Imagine that there is a tree growing in a front yard somewhere. Imagine that it is a tree born of one of the most magnificent oak tree strains in the world, the Kentucky black oak. But then imagine that the man who owns this particular house does not care for the beautiful oak. He always wanted an Australian acacia growing in his front yard.
So he does not appreciate the amazing tree. He hardly notices how it shoots into the sky, filling the air with the musky scent of amber and coal. He does not see its branches seeking the freedom of the clouds. He does not know and does not care that its massive roots feed younger and smaller trees nearby.
When the oak fails to yield the occasional purple blooms that the acacia would have given, he is dismissive of the shade it provides. When the wind blowing through the leaves of the oak does not whistle the susurrus of the acacia that he remembers from his youth, he stands deaf to the birds who twitter as they make their home in the oak’s wide branches. When the oak scrapes the front of his house trying to survive a vicious windstorm he is unforgiving and cuts off the branch.
The oak cannot do enough to please the man, and soon the man does not even see the magnificent tree when he comes home. There is a gift waiting for him in his front yard every single day but he does not notice it.
What has this to do with raising kids?
Parents often visualize a whole scenario of kids activities that will take place when their children finally arrive. Two very dear friends of mine were no different in this regard.
Edgar and Sonya had tried for many years to have children. Every attempt brought more expectations, and every failure somehow doubled those expectations. Finally they were rewarded with a son. Patrick was several weeks early, but survived to become a healthy young man.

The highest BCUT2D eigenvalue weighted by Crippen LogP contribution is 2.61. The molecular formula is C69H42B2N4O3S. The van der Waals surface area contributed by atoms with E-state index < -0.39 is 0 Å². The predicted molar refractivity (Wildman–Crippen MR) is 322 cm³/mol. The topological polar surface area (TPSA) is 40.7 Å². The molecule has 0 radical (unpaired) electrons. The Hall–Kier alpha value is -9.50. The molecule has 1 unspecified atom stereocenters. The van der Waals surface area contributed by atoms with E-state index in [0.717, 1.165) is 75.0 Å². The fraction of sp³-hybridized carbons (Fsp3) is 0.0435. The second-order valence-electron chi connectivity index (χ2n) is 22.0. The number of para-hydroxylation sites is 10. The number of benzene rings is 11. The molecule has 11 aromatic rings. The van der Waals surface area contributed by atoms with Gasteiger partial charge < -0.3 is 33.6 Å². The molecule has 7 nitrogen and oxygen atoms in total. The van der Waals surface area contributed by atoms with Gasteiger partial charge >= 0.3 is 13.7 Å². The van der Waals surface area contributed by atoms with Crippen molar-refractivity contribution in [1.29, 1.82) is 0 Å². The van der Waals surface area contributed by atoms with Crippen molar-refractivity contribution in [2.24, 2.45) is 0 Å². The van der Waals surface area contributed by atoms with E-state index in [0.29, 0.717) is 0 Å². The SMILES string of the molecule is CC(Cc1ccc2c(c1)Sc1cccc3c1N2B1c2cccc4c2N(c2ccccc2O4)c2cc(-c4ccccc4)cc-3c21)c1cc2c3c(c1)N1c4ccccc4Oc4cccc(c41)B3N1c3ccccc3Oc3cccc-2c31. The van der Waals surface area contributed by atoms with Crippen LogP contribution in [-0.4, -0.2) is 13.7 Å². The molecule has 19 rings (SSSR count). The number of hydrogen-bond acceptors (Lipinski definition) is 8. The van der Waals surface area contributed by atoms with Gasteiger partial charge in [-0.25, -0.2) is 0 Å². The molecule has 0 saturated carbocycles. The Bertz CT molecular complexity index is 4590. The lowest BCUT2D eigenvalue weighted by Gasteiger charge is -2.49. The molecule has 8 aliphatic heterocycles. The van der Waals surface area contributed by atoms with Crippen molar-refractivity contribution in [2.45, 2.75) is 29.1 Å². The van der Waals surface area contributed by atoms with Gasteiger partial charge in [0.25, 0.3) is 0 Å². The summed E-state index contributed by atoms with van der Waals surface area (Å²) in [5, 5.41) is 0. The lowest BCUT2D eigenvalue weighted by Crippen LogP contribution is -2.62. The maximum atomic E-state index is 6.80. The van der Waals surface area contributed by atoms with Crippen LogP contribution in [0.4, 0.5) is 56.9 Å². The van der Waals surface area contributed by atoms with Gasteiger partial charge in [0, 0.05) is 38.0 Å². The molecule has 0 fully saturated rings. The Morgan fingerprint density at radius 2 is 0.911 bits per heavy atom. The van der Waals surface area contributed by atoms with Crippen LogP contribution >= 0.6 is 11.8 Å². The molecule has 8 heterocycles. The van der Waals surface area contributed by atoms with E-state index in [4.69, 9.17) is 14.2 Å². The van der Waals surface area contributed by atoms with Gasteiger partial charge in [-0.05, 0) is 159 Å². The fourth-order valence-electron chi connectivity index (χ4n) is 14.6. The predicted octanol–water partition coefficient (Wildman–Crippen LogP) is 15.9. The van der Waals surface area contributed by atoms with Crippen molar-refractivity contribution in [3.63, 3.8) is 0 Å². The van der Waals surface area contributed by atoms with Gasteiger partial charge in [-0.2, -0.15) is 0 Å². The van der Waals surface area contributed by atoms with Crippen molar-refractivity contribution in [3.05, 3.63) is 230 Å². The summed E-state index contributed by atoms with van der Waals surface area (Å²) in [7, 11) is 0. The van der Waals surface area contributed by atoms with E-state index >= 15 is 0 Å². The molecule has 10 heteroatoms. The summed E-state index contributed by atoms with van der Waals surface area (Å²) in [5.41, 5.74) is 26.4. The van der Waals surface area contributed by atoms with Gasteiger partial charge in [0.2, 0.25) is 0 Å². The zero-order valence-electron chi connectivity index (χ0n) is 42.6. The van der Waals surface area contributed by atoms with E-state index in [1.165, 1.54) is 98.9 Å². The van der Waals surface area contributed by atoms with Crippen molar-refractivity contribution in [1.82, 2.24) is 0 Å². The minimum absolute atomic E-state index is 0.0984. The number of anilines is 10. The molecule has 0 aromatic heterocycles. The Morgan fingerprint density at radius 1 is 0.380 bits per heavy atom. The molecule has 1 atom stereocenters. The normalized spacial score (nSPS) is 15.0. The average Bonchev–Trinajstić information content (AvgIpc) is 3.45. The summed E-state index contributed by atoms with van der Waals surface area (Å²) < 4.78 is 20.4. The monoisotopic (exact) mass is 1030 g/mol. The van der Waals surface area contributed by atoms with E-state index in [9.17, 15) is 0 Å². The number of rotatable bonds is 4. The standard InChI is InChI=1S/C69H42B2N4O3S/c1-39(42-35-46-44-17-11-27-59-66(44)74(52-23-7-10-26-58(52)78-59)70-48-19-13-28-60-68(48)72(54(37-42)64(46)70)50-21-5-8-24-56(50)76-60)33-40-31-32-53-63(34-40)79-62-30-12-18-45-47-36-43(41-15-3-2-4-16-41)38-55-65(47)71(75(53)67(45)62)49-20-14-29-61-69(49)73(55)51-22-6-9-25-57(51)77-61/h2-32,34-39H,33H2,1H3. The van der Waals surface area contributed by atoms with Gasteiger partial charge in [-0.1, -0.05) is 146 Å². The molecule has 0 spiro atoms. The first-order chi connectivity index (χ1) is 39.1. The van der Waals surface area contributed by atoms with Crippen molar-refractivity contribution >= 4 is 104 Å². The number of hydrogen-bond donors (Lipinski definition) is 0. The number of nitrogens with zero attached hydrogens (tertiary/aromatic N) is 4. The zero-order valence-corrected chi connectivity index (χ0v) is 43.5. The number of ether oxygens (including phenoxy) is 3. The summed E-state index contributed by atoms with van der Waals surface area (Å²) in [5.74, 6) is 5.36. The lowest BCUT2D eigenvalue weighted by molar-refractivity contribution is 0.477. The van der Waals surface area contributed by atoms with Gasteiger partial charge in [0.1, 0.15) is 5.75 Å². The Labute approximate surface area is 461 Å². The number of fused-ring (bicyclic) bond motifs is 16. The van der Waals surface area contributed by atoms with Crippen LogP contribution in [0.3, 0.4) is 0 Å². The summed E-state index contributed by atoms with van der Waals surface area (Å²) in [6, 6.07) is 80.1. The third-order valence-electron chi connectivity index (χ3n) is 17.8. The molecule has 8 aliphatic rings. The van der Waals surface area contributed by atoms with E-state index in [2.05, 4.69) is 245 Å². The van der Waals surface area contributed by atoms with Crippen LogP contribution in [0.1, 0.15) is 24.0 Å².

My friends pictured Patrick as an athletic boy, given to prowess in any sport to which he set his mind, with great hand-eye coordination. He was sure to be the high school jock his dad had almost become. From the earliest days his room was filled with balls and bats, while posters of his father’s sports heroes fought for wall space next to Barney, Rugrats, and Teletubbies.
The weight of the parents’ dreams must have been overwhelming for Patrick. Although he did try soccer and baseball for one season each, it turned out that he was not very athletic. Patrick could not throw or kick a ball and could not have cared less.
By the time he was eleven, Patrick was going out of his way to avoid any discussion about sports. If it involved a ball or bat or glove or puck, he wanted no part of it.
Pretty soon the only sound you could hear around the house, at least when the talk turned to athletics, was the father looking at his son and letting out a long and noticeable sigh. Patrick was forced to wear this mantle of failure, especially around his father. As a result, father and son never had a chance to become friends. To this day they maintain a polite but very distant relationship.
Patrick’s dad had his heart set on raising an Olympian, and so missed out on raising the painter and storyteller his son turned out to be.
If there is a lesson here for parents, it is that we must recognize the innate gifts and individual talents that each child possesses. We must separate our own expectations from those of our children and give them a great life based on who and what they are, not who or what we had always hoped they would be.
Oak, acacia, redwood, or pine. Athlete, dancer, artist, or scholar.
Grow the tree you got.
Excerpted from Parking Lot Rules & 75 Other Ideas for Raising Amazing Children by Tom Sturges Copyright © 2008 by Tom Sturges. Excerpted by permission of Ballantine Books, a division of Random House, Inc. All rights reserved. No part of this excerpt may be reproduced or reprinted without permission in writing from the publisher.